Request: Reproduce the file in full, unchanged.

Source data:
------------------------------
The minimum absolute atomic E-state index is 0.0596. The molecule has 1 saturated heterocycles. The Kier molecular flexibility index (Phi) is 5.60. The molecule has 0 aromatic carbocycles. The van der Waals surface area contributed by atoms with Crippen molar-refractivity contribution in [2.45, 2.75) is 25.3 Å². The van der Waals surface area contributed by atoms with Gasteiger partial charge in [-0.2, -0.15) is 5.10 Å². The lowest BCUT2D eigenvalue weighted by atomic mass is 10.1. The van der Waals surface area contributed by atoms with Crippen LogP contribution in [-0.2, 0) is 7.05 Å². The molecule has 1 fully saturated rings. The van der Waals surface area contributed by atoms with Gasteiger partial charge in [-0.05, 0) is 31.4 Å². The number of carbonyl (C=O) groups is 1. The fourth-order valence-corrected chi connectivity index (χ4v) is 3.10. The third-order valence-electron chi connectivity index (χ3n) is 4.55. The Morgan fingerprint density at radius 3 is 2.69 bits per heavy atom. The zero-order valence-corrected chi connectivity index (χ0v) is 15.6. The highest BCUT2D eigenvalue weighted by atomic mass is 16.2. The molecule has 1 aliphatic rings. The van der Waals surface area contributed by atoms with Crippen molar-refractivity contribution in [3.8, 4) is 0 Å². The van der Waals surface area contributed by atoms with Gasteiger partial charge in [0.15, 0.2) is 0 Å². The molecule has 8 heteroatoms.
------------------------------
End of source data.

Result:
The minimum absolute atomic E-state index is 0.0596. The molecule has 1 saturated heterocycles. The Kier molecular flexibility index (Phi) is 5.60. The molecule has 0 aromatic carbocycles. The van der Waals surface area contributed by atoms with Crippen molar-refractivity contribution in [2.45, 2.75) is 25.3 Å². The van der Waals surface area contributed by atoms with Gasteiger partial charge in [-0.2, -0.15) is 5.10 Å². The lowest BCUT2D eigenvalue weighted by atomic mass is 10.1. The van der Waals surface area contributed by atoms with Crippen LogP contribution in [-0.2, 0) is 7.05 Å². The molecule has 1 fully saturated rings. The van der Waals surface area contributed by atoms with Gasteiger partial charge in [-0.05, 0) is 31.4 Å². The number of carbonyl (C=O) groups is 1. The fourth-order valence-corrected chi connectivity index (χ4v) is 3.10. The third-order valence-electron chi connectivity index (χ3n) is 4.55. The Morgan fingerprint density at radius 3 is 2.69 bits per heavy atom. The zero-order valence-corrected chi connectivity index (χ0v) is 15.6. The highest BCUT2D eigenvalue weighted by atomic mass is 16.2. The molecule has 1 aliphatic rings. The van der Waals surface area contributed by atoms with Crippen molar-refractivity contribution in [3.8, 4) is 0 Å². The van der Waals surface area contributed by atoms with Gasteiger partial charge in [0.15, 0.2) is 0 Å². The molecule has 8 heteroatoms.